But until that point, it’s crucial that you have it, and it can be downright cruel to not have it; our families are counting on us!

Will your golden years be golden?

If Life Insurance is one of those things that confuses you or that you’ve been putting off, you MUST check out a recent article that breaks down life insurance in plain English. After all. Most people giving advice on life insurance are trying to sell you something. I’m not.

Aside from life insurance, I also have to wonder about retirement and how much I have saved. Trust me; the only thing worse than being older and having to deal with insurance and retirement is not having a plan for those things at all!

You can bet I’ve blogged about Retirement Savings too, so if you’ve been putting off or are behind on that, take a moment and check out my post on that as well.

Life insurance isn’t the only financial aspect that increases with age. Health insurance goes up too. After all, according to the CDC, the average life expectancy in the US is only 78.8 years!  If that’s true for me (which it won’t be), I’ve only got another 25 years. So you can bet those insurance companies will start charging me more!

On top of those things I also have to look at social security.

True rumors of its demise have been circulating for decades, but even if social security is solvent and going strong, it will only provide me about half of what my current income is.  I don’t know about your town, but my expenses are going up, not down!

So all in all, increased financial challenges are a huge concern for older fathers.

What are the health risks for kids of older fathers?

A recent study was done by 3 scientists in Stockholm, Sweden, along with the Department of Psychological and Brain Sciences, Indiana University.

They found that older parents having babies were “associated with increased risk of some psychiatric disorders (eg, autism, psychosis, and bipolar disorders) but decreased risk of the other indexes of morbidity . . . Compared with offspring born to not so older fathers 20 to 24 years old”.

Their study goes on to state, however, that their results have “been questioned because most studies have not rigorously ruled out plausible confounding factors”.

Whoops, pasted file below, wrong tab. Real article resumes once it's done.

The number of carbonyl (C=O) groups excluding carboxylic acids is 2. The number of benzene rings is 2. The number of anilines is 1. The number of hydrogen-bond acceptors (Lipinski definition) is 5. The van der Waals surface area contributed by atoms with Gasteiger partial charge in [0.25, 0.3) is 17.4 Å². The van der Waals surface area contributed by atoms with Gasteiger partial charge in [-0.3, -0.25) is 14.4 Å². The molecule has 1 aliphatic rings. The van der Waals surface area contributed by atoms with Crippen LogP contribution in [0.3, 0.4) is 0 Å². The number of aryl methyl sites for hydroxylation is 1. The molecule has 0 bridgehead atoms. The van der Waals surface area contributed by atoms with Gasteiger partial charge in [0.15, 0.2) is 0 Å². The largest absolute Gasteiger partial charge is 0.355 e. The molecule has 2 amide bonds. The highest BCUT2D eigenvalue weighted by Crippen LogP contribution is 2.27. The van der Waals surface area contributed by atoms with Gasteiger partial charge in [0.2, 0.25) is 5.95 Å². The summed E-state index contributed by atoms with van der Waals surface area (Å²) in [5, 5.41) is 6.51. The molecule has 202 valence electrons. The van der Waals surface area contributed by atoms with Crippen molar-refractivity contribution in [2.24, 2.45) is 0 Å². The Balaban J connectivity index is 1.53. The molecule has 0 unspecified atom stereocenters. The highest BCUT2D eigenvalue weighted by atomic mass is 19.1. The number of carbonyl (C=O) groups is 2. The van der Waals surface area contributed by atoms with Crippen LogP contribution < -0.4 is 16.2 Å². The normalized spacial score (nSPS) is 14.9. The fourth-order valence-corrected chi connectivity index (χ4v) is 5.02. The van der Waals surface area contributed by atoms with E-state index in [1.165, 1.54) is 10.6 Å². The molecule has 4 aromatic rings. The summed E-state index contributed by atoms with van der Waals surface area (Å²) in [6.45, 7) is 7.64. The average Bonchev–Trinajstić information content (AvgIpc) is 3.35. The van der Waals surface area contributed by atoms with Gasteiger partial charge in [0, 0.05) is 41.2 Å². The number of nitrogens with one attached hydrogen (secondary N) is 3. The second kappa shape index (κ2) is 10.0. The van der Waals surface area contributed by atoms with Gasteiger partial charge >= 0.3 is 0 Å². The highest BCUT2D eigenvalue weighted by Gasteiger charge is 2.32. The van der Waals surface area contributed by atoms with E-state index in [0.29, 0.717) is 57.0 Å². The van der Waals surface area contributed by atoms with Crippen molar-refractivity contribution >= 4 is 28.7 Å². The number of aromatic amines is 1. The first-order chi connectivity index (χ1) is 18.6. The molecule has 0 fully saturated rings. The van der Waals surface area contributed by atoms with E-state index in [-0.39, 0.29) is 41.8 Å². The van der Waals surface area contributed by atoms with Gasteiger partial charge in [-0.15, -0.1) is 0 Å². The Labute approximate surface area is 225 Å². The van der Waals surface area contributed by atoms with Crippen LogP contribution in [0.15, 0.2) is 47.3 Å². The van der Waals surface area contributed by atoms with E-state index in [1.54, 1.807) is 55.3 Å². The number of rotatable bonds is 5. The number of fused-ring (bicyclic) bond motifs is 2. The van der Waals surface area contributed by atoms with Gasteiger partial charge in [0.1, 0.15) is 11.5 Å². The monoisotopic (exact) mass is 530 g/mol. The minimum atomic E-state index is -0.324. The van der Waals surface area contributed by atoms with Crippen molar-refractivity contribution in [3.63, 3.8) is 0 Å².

Pressure’s off? Not exactly.

The Nature International Journal of Science published a study that found that rates of birth defects caused by the Dad’s genes doubled every 16.5 years. In other words, a 33-year old father was twice as likely as a 16.5-year-old father to have a child with birth defects.

Granted the chances are still pretty low.

But they go on to imply that older parents having babies may be the cause of the sharp rise in autism over the past few decades as older fathers have become more common.

And it’s not just older fathers that contribute to increased health risks. Moms in their 40’s have a 30% chance of chromosome abnormalities such as Down syndrome compared with 2-3% chance of women in their 20’s.

But it’s not all bad news!

Apparently older fathers produce geekier kids (a good thing in my book)!


Nature also published another study that found that “Evidence from evolutionary and psychological research, however, suggests possible link between advanced paternal age and a phenotypic advantage.”

By “phenotypic advantage” they mean “high IQ, strong focus on the subject of interest and little concern about ‘fitting in’ .” Or to break it down, older fathers are more likely to produce geeks for kids.

I can’t imagine where my kids might get nerdy or geeky traits from (he says as he takes a sip of coffee from his Dr. Who mug where the T.A.R.D.I.S. disappears with the changing temperature of the mug)

Did I cover all you wanted to know about becoming a father later in life?

In this article, I took a deep dive into a world I know all too well; that of being an older father. We explored the benefits and downsides of becoming a father later in life.

I know my age brings me some knowledge I wouldn’t have had decades ago. And this being my 3rd child might just make me an expert!

I’ve lived, loved and screwed up. I have made all the mistakes a man can make and then some. And I’ve come out the other side of that life experience a wiser, happier, more well-balanced man, husband, and father.

I’m the same age as Brad Pitt, Trent Reznor, and Johnny Depp, so that’s not too bad either.

I’m also joining an elite group of recent older parents having babies like George Clooney, George Lucas, Mick Jagger, Steve Martin & Robert DeNiro gather. OK. Maybe I’m not joining their group, but I’m at least adjacent to it.

And I wouldn’t have it any other way.

Jeff Campbell

Jeff Campbell is a husband, father, martial artist, budget-master, Disney-addict, musician, and recovering foodie having spent over 2 decades as a leader for Whole Foods Market. Click to learn more about me